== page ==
He told us to go back to Israel and said that we were stupid and should be ashamed to walk around with an Israeli flag, testifies Maya Ober, a 21-year-old Polish student at the Academy of Fine Arts in Poznan and member of the Polish Union of Jewish Students (PUSZ), which organized the 16-day summer learning program along with the World Union of Jewish Students (WUJS).

After the initial altercation, a second assailant
grabbed Ober by the arm. One of the guys held me by the arm and wouldn't let go, says Ober, who lost several members of her family at Auschwitz. I was afraid. I could not move and I didn't know what he was going to do.

Click on this link to read the entire article Israel News : Jerusalem Post Internet Edition


Lance Armstrong may be stripped of his 6th Tour de France title.

In a random check for banned substances, 3 substances were found in Lance Armstrong's hotel that are banned by the French:

Toothpaste, deodorant, and soap...

I really hope I don't need to point out that this is a joke.

When in Rome...

The stories now surfacing about Senator John Kerrys service in Vietnam show, far better than any hypotheticals lawyers could contrive, why the United States should never join the Rome Treaty of the International Criminal Court, subjecting itself to that institutions authority to punish violations of the laws of war. Did John Kerry commit war crimes in Southeast Asia? It all depends on how you look at it; how you choose to interpret the actions of a man in his 20s, ten thousand miles from home, who was being periodically shot at.

Click on the link to read the full story Doubts & the benefit of the doubt in war.

Can I Get an Amen?

Later this week, the American Bar Association will consider a resolution introduced by its Section of Individual Rights and Responsibilities, which sets forth its opposition to government policies that interfere with the ability of patients to access, in a timely manner, either directly or referral, medically appropriate care. Behind the veil of this seemingly innocuous proposal is a troubling attempt by the ABA to demand that the government discriminate against the religious practices of health-care providers across the country. It is yet another example of the increasingly open hostility toward religion (and morality generally) from the legal establishment.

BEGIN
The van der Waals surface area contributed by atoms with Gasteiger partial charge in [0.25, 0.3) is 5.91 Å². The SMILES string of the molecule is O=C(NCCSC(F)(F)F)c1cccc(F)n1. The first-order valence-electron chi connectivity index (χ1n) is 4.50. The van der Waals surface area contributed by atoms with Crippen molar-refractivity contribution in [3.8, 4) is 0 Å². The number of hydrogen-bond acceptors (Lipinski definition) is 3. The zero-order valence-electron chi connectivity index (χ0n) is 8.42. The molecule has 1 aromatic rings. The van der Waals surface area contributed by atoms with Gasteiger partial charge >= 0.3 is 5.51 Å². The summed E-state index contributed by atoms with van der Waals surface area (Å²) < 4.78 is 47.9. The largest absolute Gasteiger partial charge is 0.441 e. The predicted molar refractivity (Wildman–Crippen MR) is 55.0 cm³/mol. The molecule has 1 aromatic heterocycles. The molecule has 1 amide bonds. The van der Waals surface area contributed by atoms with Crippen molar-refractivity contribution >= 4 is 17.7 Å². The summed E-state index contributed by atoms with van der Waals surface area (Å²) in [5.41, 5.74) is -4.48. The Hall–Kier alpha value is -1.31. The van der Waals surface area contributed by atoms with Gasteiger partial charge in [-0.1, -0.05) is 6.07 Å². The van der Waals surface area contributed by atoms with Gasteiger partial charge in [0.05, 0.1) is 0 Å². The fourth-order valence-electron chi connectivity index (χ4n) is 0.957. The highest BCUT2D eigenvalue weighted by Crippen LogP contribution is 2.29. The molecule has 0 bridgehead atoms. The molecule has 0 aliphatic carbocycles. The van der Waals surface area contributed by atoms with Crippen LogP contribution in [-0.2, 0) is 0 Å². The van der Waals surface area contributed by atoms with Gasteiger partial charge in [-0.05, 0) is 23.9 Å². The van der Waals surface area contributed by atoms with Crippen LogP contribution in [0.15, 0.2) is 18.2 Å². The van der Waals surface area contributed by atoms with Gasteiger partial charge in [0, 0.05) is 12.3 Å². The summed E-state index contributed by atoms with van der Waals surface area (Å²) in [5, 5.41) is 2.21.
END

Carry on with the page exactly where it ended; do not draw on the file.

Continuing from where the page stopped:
Click on this link to read the full story Hostility toward religion in law and politics.

Wednesday, August 04, 2004

A shameless plug for Blackwater USA

Dramatic video of Iraqi ambushSee attack on U.S. vehicle on Baghdad street

WorldNetDaily has obtained dramatic video footage of an unsuccessful ambush on a U.S. convoy escorting undisclosed VIPs. (Note: Video contains profane and obscene language. Disabling of ad-blocking software may be necessary to view clip.)

The video clip shows grenades exploding in front of a private security vehicle and return gunfire is heard in response to the attack. A still photograph, taken after the attack, shows the damage to the vehicle, operated by Blackwater USA, the private security outfit hired by the State Department for such security detail missions.
SUV damaged in Baghdad ambush.
These private security teams protect and escort civilian leaders, such as Secretary of State Colin Powell and other members of the State Department team.
In this case, a military escort is also provided and leads the civilian car back to the safety of the Green Zone.
Blackwater USA uses armored SUVs and heavily armed bodyguards.
A total of four grenades explode in this video. The gunfire heard is largely from U.S. military forces providing cover for the escape.
The attack took place about two weeks ago on Haifa Street in Baghdad.
Since January, U.S. forces in Baghdad have experienced the following, according to information obtained by WND:
51 car bombs
1291 IEDs (attacks with improvised explosive devices)
759 small arms attacks
198 rocket attacks
102 indirect fire attacks (different than rocket or mortar)
529 mortar rounds fired on U.S. facilities
2,382 attacks on coalition
512 attacks on convoys
132 accidents
See the video.

Click here to see the source Dramatic video
of Iraqi ambush

The People have spoken

JEFFERSON CITY, Mo. Missouri voters solidly endorsed a state constitutional amendment banning gay marriage, a decision closely watched by national groups on both sides of the battle.